Edinburgh-based translation company, Lingo24, has opened an office in the Netherlands, taking its total number of offices around the world to six.
The move follows a period of growth for the company, which counts Brewdog, Hunter Boots and Lush as clients.
Eight of Lingo24’s top 30 accounts have significant operations in the Netherlands, and the business is forecast to break £10m in revenue for the first time this year after growth of 24% in its enterprise level and ecommerce accounts.
Two senior Lingo24 employees have re-located to the Netherlands support growth from existing and new clients.
Lingo24 founder Christian Arno said: “We’re focused on building strategic relationships with mid-large companies for whom a ‘global first’ mindset is second nature.
“Amsterdam has the highest concentration of Lingo24 clients after London, and so it’s natural for us to want to build on that success. It is also becoming a real hub for ecommerce, which is where our experience and technology have most positive impact.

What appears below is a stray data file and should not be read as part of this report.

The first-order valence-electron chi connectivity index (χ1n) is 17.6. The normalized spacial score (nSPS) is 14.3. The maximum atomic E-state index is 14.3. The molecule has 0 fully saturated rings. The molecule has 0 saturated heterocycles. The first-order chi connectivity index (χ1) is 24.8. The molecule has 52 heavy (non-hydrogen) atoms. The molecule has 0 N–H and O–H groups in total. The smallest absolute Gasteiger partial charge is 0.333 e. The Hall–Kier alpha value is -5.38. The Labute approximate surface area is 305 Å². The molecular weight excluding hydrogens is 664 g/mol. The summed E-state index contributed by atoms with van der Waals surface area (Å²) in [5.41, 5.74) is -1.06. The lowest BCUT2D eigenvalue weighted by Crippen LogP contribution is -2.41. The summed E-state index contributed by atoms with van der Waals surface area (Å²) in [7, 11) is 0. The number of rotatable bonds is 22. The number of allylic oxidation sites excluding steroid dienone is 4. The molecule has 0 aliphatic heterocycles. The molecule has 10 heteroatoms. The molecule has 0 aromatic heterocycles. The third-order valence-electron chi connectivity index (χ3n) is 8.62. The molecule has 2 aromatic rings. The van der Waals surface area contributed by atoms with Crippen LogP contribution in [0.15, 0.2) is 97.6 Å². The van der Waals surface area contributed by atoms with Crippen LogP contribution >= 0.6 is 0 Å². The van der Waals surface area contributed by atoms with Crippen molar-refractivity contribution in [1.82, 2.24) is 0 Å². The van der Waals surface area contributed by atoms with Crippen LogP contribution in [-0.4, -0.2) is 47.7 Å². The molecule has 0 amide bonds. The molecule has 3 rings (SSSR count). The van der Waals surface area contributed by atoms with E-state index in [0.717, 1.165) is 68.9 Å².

“Within travel, B2C and B2B ecommerce, the pressure to deliver tailored content in multiple languages at the speed of now has never been greater, and our use of technology including Machine Translation (a subset of Artificial Intelligence) is becoming mission critical to more and more companies.”
Arno founded Lingo24 in Aberdeen in 2001, and has since grown the professional translation services provider to employ more 170 than people worldwide.
He said: “Lingo24’s transition from dot com for the translation industry to credible enterprise level, tech-enabled strategic translation provider has not been easy, but the progress is undeniable. We’ve grown the number of accounts spending in excess of £100k from 6 in 2012 to a predicted 25+ this year, with many forecast to spend significantly more. And growth in large accounts and ecommerce is tracking 24% year-on-year. The hard work is starting to pay off.”
On the timing of a move to set up in a country likely to be part of the EU for many years to come, Arno said Brexit was not a real factor in this decision: “For us, this move is about being close to customers, and being able to support them better. To my mind, Brexit offers more opportunity than threat, as the shift in exchange rates makes companies with a significant cost base in the UK more cost efficient than their rivals abroad. Our business enjoys a relatively natural hedge with customers, but more revenue in euros and dollars does help.”
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